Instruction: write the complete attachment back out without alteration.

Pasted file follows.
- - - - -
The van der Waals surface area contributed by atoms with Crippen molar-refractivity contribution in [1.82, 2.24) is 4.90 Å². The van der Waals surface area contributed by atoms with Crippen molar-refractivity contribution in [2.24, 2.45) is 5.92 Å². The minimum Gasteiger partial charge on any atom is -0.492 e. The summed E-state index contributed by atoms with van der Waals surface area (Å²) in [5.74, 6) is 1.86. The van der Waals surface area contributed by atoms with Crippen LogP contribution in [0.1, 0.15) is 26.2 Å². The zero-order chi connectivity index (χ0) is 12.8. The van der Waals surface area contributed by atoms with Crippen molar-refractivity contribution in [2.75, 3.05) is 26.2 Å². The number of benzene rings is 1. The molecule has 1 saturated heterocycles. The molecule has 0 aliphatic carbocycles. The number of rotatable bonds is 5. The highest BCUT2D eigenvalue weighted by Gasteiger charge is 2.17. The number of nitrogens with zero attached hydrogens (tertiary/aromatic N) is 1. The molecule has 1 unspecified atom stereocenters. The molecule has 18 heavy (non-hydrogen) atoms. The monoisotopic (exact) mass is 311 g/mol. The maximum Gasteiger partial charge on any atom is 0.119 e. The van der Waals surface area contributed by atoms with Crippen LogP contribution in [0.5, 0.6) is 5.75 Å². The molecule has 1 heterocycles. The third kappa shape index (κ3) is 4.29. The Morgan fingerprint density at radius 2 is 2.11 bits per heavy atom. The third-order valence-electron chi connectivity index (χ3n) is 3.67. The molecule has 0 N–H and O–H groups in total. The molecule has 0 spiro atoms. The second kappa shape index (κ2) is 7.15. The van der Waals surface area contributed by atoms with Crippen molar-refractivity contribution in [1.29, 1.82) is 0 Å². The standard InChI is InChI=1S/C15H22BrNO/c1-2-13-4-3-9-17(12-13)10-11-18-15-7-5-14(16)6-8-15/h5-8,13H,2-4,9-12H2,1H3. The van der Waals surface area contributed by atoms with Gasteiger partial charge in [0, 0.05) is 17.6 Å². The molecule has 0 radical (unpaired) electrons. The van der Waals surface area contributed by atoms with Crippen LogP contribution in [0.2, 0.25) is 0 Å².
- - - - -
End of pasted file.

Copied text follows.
The van der Waals surface area contributed by atoms with Crippen molar-refractivity contribution in [1.82, 2.24) is 4.90 Å². The van der Waals surface area contributed by atoms with Crippen molar-refractivity contribution in [2.24, 2.45) is 5.92 Å². The minimum Gasteiger partial charge on any atom is -0.492 e. The summed E-state index contributed by atoms with van der Waals surface area (Å²) in [5.74, 6) is 1.86. The van der Waals surface area contributed by atoms with Crippen LogP contribution in [0.1, 0.15) is 26.2 Å². The zero-order chi connectivity index (χ0) is 12.8. The van der Waals surface area contributed by atoms with Crippen molar-refractivity contribution in [2.75, 3.05) is 26.2 Å². The number of benzene rings is 1. The molecule has 1 saturated heterocycles. The molecule has 0 aliphatic carbocycles. The number of rotatable bonds is 5. The highest BCUT2D eigenvalue weighted by Gasteiger charge is 2.17. The number of nitrogens with zero attached hydrogens (tertiary/aromatic N) is 1. The molecule has 1 unspecified atom stereocenters. The molecule has 18 heavy (non-hydrogen) atoms. The monoisotopic (exact) mass is 311 g/mol. The maximum Gasteiger partial charge on any atom is 0.119 e. The van der Waals surface area contributed by atoms with Crippen LogP contribution in [0.5, 0.6) is 5.75 Å². The molecule has 1 heterocycles. The third kappa shape index (κ3) is 4.29. The Morgan fingerprint density at radius 2 is 2.11 bits per heavy atom. The third-order valence-electron chi connectivity index (χ3n) is 3.67. The molecule has 0 N–H and O–H groups in total. The molecule has 0 spiro atoms. The second kappa shape index (κ2) is 7.15. The van der Waals surface area contributed by atoms with Crippen molar-refractivity contribution in [1.29, 1.82) is 0 Å². The standard InChI is InChI=1S/C15H22BrNO/c1-2-13-4-3-9-17(12-13)10-11-18-15-7-5-14(16)6-8-15/h5-8,13H,2-4,9-12H2,1H3. The van der Waals surface area contributed by atoms with Gasteiger partial charge in [0, 0.05) is 17.6 Å². The molecule has 0 radical (unpaired) electrons. The van der Waals surface area contributed by atoms with Crippen LogP contribution in [0.2, 0.25) is 0 Å².